Snake Dreams and Lion Dens
I’m an athletic sleeper, half walker, half wrestler.
For sure a sprinter rather than a long-distance runner, I might only sleep for a few hours at a time, but once I hit the twilight zone, I’ve been known to leap out of bed or into action while in the middle of a dream. Fear is a common driver; snakes and villains.
A few times, my nocturnal wanderings and fanaticized acts of valor have proven unsettling to the missus and the family cat.
I dreamt once that bad guys had slipped an anaconda into my house. Not a huge specimen, but thick and maybe twelve feet long. The drama grew as it attempted to climb under our covers from the foot of the bed and snatch my imaginary sleeping baby.
You might have seen a similar lump under your covers if you have ever owned a tabby. When I finally leapt into action grabbing the snake through the covers where I felt it crawling up along side of my leg, my wife suggested to my sleeping alter ego that perhaps I was choking the family feline.
A tad embarrassing, but the victim was never certain which one of us had wrestled with it and by the next morning she seemed no worse for the incident. Buford the cat and I silently agreed that the incident, until now, should go unreported.
Hero in my sleep, but total coward during scary movies or TV shows while awake. As far as I’m concerned, a pillow should be standard issue with the popcorn. After being coerced into attendance as a youth, I’ve avoid all horror films for over a generation.
But in a contrary way, I’m not afraid of caves or the large predators that occasionally hide within.
Tracking mountain lions in a fresh snow is one of the most exciting hunting adventures I offer as a guide. But within a few hours, the trail can become confusing. I light wind or a powdery blanket with little moisture can leave an obscured track that leads to false conclusions sending a hunter down a trail he or she shouldn’t follow.
This last weekend I and another hunter were following the trail of a cat along a canyon rim. Tracks left in the shade and protected by fallen logs appeared fresh while those exposed to the elements became obscured. The trail was leading towards a kill site. A fawn whitetail had been discovered but only partially eaten. We had returned hoping to follow the tracks that appeared most fresh.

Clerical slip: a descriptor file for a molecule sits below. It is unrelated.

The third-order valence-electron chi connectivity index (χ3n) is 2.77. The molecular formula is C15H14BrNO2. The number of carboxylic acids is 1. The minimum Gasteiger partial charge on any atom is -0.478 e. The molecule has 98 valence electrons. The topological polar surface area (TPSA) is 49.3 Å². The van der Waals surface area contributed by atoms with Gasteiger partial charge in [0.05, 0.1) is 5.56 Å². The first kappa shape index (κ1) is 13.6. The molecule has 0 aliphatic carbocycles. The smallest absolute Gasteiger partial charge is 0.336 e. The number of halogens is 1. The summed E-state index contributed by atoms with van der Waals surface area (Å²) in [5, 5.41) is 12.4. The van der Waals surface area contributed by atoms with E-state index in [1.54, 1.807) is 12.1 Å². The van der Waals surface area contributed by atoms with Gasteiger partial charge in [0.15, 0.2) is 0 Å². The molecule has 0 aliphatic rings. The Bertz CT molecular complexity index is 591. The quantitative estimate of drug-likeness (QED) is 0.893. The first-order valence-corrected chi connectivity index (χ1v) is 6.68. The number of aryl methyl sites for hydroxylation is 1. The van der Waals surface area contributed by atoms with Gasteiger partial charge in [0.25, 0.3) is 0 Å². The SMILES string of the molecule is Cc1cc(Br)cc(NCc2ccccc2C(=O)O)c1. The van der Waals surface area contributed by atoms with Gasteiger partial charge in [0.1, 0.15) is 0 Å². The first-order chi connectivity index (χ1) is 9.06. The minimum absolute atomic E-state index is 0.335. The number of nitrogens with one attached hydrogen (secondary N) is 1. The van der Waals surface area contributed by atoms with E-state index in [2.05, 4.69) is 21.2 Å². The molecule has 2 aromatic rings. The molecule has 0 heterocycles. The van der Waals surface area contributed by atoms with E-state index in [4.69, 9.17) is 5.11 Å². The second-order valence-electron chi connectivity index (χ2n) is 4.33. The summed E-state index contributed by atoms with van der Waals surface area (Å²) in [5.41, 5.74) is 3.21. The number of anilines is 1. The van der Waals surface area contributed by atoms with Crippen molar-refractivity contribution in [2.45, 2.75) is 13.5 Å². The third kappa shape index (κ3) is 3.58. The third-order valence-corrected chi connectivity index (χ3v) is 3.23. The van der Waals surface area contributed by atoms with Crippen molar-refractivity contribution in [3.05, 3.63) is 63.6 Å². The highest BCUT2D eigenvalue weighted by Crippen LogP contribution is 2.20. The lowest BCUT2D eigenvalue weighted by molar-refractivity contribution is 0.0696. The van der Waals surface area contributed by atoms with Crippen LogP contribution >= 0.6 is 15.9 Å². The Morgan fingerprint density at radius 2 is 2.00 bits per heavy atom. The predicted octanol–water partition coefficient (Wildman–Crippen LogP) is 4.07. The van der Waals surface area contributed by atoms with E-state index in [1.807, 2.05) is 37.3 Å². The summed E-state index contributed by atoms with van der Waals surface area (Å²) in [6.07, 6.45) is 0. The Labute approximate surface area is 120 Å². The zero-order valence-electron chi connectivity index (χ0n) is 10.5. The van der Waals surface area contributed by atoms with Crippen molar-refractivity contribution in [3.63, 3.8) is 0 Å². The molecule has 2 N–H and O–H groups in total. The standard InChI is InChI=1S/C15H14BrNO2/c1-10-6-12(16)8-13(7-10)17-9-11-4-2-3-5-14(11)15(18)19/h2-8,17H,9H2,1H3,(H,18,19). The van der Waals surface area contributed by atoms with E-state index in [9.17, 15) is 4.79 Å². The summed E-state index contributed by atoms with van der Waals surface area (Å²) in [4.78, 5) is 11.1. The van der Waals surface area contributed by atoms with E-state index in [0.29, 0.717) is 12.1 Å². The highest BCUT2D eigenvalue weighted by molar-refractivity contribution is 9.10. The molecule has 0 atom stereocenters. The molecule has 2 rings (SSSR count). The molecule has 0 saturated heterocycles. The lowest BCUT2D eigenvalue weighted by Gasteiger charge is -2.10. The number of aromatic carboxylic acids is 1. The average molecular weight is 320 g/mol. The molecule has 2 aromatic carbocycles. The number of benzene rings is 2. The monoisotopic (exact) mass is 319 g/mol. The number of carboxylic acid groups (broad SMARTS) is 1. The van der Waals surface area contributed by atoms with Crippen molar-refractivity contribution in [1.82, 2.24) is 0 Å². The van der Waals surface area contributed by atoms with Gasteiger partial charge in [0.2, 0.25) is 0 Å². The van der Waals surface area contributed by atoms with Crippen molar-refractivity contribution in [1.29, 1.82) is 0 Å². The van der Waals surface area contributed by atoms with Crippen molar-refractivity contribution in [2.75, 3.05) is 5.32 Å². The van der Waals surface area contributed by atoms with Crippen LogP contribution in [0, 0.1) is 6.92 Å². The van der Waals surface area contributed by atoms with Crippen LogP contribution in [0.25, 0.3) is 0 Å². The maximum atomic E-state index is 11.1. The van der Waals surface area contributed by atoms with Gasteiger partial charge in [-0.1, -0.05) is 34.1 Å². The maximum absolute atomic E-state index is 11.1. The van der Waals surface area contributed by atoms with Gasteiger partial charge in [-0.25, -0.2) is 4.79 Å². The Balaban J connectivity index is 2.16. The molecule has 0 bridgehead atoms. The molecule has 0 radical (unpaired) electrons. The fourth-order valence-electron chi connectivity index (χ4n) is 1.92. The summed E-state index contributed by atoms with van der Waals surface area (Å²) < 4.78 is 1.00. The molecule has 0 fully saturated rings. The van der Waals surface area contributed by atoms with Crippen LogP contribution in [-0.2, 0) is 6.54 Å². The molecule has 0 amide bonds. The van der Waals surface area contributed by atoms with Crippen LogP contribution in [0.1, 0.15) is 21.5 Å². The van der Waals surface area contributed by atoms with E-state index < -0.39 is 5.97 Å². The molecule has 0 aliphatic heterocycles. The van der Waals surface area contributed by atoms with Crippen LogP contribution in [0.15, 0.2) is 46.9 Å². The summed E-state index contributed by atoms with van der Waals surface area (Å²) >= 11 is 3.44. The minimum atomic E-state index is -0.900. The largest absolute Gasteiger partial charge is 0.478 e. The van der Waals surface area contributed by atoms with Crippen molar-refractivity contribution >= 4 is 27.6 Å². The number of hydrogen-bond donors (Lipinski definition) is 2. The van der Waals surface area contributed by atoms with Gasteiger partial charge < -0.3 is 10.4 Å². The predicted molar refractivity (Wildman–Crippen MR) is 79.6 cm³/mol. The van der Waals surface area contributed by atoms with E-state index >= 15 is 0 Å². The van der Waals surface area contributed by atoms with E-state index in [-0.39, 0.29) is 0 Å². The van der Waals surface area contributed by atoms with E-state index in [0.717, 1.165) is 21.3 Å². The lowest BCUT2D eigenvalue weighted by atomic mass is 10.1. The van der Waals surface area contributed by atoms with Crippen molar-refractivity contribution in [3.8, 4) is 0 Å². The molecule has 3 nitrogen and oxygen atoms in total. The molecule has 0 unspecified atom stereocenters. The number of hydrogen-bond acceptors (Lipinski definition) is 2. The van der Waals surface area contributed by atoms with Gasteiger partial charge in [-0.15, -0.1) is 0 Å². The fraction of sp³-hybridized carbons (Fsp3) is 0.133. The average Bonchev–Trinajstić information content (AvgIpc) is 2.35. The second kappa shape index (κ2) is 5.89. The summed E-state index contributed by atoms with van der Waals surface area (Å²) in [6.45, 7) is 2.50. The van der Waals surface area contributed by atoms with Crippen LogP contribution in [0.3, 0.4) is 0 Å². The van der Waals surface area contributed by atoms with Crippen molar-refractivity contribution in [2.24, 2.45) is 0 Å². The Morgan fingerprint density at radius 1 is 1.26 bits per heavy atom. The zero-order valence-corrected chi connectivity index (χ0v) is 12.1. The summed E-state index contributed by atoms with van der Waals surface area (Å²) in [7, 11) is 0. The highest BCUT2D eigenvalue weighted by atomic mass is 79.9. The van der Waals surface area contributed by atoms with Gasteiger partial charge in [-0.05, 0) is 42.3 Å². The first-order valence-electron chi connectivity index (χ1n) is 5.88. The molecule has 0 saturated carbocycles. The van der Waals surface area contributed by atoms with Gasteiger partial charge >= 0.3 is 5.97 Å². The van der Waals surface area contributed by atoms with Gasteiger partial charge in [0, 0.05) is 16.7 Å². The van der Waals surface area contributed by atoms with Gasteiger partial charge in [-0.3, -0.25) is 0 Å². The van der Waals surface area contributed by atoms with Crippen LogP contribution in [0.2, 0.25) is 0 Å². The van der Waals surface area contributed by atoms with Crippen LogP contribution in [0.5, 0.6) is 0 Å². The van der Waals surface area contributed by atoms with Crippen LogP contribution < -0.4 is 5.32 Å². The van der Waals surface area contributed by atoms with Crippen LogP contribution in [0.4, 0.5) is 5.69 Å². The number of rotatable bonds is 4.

It isn’t unusual for scavenging fox and coyotes to follow a lion in hopes of consuming portions of their work. When trailing a big cat, a mix of the smaller animal’s tracks generally can be found along the same path. I had to call this hunt off after discovering that the prints we were trailing began to include those of two young lion cubs.
When distorted by the elements, cub tracks can easily be confused with their similar-sized canine competition.
After contacting a warden to ensure I wasn’t breaking any regulations, I returned the next day with a camera to see if I could find the location of the cave that was acting as a den for the cubs. From the size of the tracks I estimated them at ten to twenty pounds and only a few months old.
Lions this age are left behind while the female goes hunting and gathered up when a fresh kill is to be shared. I love exploring the cave network in hopes of discovering more information about their tenants and there always seems to be calling cards left behind, a bone here, an eagle feather there.
I’ve also followed bear into their winter homes, but as with Goldie Locks, never discovered anyone at home. Caves with a second entrance are very popular and I have followed tracks that left through a backdoor when danger came knocking.
Finding a big cat in its cave is much less disturbing to me than the possibility of shooting a female lion with cubs. Keep a close watch on accompanying prints. Claws mean coyotes, but a rounded pad with no noticeable claw could belong to a young lion.